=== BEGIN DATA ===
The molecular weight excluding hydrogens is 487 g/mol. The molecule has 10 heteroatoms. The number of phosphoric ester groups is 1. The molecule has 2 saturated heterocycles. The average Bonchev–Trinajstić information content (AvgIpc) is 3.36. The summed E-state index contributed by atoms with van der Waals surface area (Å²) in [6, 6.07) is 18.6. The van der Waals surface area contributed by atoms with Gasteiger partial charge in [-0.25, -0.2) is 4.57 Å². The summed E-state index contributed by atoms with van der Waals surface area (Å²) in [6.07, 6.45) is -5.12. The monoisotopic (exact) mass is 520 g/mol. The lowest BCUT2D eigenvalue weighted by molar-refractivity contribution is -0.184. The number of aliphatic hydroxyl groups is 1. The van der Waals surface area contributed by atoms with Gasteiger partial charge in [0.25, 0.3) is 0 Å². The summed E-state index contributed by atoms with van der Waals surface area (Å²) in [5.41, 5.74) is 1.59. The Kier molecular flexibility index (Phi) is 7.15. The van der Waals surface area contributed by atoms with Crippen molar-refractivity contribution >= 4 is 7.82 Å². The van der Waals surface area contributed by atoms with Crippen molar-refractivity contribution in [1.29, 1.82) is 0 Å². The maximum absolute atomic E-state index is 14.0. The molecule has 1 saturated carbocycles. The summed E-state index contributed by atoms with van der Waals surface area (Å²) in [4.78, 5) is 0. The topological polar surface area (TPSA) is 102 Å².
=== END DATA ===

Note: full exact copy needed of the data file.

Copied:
The molecular weight excluding hydrogens is 487 g/mol. The molecule has 10 heteroatoms. The number of phosphoric ester groups is 1. The molecule has 2 saturated heterocycles. The average Bonchev–Trinajstić information content (AvgIpc) is 3.36. The summed E-state index contributed by atoms with van der Waals surface area (Å²) in [6, 6.07) is 18.6. The van der Waals surface area contributed by atoms with Gasteiger partial charge in [-0.25, -0.2) is 4.57 Å². The summed E-state index contributed by atoms with van der Waals surface area (Å²) in [6.07, 6.45) is -5.12. The monoisotopic (exact) mass is 520 g/mol. The lowest BCUT2D eigenvalue weighted by molar-refractivity contribution is -0.184. The number of aliphatic hydroxyl groups is 1. The van der Waals surface area contributed by atoms with Gasteiger partial charge in [0.25, 0.3) is 0 Å². The summed E-state index contributed by atoms with van der Waals surface area (Å²) in [5.41, 5.74) is 1.59. The Kier molecular flexibility index (Phi) is 7.15. The van der Waals surface area contributed by atoms with Crippen molar-refractivity contribution >= 4 is 7.82 Å². The van der Waals surface area contributed by atoms with Crippen molar-refractivity contribution in [1.29, 1.82) is 0 Å². The maximum absolute atomic E-state index is 14.0. The molecule has 1 saturated carbocycles. The summed E-state index contributed by atoms with van der Waals surface area (Å²) in [4.78, 5) is 0. The topological polar surface area (TPSA) is 102 Å².